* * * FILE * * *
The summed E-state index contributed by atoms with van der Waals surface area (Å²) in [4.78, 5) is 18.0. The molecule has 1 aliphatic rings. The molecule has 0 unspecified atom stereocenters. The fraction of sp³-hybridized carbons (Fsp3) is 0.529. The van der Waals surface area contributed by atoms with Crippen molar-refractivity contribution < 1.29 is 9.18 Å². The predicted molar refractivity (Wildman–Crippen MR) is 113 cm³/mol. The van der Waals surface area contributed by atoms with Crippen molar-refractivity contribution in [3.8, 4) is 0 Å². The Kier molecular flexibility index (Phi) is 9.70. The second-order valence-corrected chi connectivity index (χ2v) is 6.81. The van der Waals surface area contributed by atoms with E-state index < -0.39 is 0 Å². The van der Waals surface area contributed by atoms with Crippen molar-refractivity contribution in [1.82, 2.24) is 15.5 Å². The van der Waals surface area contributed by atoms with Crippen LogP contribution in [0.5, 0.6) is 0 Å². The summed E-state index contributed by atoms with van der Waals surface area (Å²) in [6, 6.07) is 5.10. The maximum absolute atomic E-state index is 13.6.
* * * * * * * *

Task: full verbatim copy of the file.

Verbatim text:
The summed E-state index contributed by atoms with van der Waals surface area (Å²) in [4.78, 5) is 18.0. The molecule has 1 aliphatic rings. The molecule has 0 unspecified atom stereocenters. The fraction of sp³-hybridized carbons (Fsp3) is 0.529. The van der Waals surface area contributed by atoms with Crippen molar-refractivity contribution < 1.29 is 9.18 Å². The predicted molar refractivity (Wildman–Crippen MR) is 113 cm³/mol. The van der Waals surface area contributed by atoms with Crippen molar-refractivity contribution in [3.8, 4) is 0 Å². The Kier molecular flexibility index (Phi) is 9.70. The second-order valence-corrected chi connectivity index (χ2v) is 6.81. The van der Waals surface area contributed by atoms with E-state index < -0.39 is 0 Å². The van der Waals surface area contributed by atoms with Crippen molar-refractivity contribution in [1.82, 2.24) is 15.5 Å². The van der Waals surface area contributed by atoms with Crippen LogP contribution in [0.5, 0.6) is 0 Å². The summed E-state index contributed by atoms with van der Waals surface area (Å²) in [6, 6.07) is 5.10. The maximum absolute atomic E-state index is 13.6.